Sunday 23 March 2014

Interview with Andi Dier

Monika: Today it is my pleasure and honour to interview Andi Dier, an American young woman, transgender activist from New York. Hello Andi!
Andi: Hey there, I don’t really feel like I do enough to call myself an “activist.”
Monika: Could you say a few words about yourself?
Andi: Sure, I mean, I’m still young so I don’t have much to show. But I’m an advocate who prides herself on speaking from a place based mostly on observation and reason. I’m a soon-to-be physics student, so it’s only natural.
Monika: We are having the interview in the middle of the media outcry caused by the employees of The Irish Times Pub and Restaurant in Holbrook who in your view bruskly removed you from the premise, using transphobic slurs? Are you still angry with the treatment you got?
Andi: Absolutely. At first I was just pissed that I couldn’t get into a pub with my own ID. But now I sincerely believe I wasn’t let in because I’m transgender. They had no right to misgender me. They had no right to touch me or use aggressive physical assault against a young girl less than half their size. Most of all, they knew their position of power and used it to humiliate me. Unfortunately not a first for me.

She was high when she took this.

Monika: Have you ever faced any acts of discrimination before?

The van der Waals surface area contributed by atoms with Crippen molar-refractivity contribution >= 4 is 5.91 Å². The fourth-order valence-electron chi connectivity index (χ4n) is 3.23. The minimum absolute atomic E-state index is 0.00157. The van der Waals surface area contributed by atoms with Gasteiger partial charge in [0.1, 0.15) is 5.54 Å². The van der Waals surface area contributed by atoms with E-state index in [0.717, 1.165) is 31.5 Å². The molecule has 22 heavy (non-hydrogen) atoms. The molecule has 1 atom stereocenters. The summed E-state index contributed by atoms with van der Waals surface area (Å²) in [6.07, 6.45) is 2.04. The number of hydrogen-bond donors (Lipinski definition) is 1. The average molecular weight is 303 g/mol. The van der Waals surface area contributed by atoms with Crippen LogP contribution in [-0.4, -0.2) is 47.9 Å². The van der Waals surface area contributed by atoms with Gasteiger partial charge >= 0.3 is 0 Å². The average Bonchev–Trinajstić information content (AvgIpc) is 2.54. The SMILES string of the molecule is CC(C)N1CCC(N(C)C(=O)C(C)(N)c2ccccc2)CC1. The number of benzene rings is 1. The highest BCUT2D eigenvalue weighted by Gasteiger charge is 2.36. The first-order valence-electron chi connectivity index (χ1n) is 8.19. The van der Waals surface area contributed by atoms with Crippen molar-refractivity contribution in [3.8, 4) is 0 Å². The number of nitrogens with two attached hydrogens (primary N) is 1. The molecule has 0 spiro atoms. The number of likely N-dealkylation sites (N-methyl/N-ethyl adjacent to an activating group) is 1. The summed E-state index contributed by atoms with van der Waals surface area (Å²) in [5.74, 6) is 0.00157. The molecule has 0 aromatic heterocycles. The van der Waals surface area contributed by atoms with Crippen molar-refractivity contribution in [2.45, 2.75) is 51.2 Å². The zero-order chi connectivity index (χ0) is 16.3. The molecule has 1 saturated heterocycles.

Andi: I’ve faced it on more of a microscale. Not something like this, however.
Monika: Are you satisfied with the way you are being portrayed by the media?
Andi: By most outlets, yes. Cathy Brennan’s propaganda hate group website “Gender Identity Watch” is a different story. They misgender us for fun.
Monika: What should be done in order to stop transphobic acts?
Andi: Oh, wow, that’s a long laundry list of things. Most transphobia stems from misplaced homophobia. It always comes down to education. You know what the most effective measure would be? A mandate to teach about gender identities in health class. Of course, this would be “controversial.”
Our school systems ignore us, they’re how most of us get an idea about the world, by doing so they’ve institutionalized transphobia. But we are a fact of human biology. We exist.
Monika: What is your general view on transgender stories or characters which have been featured in films, newspapers or books so far?
Andi: Ugh, fucking terrible. Trans people are largely represented through the eyes of cis people. Our lives of pain and violence are ignored until they become convenient for their comedic relief characters. Don’t get me started on cis people playing trans roles.

The only reason she looks happy
here is because of her boobs.

Monika: At that time of your transition, did you have any transgender role models that you followed?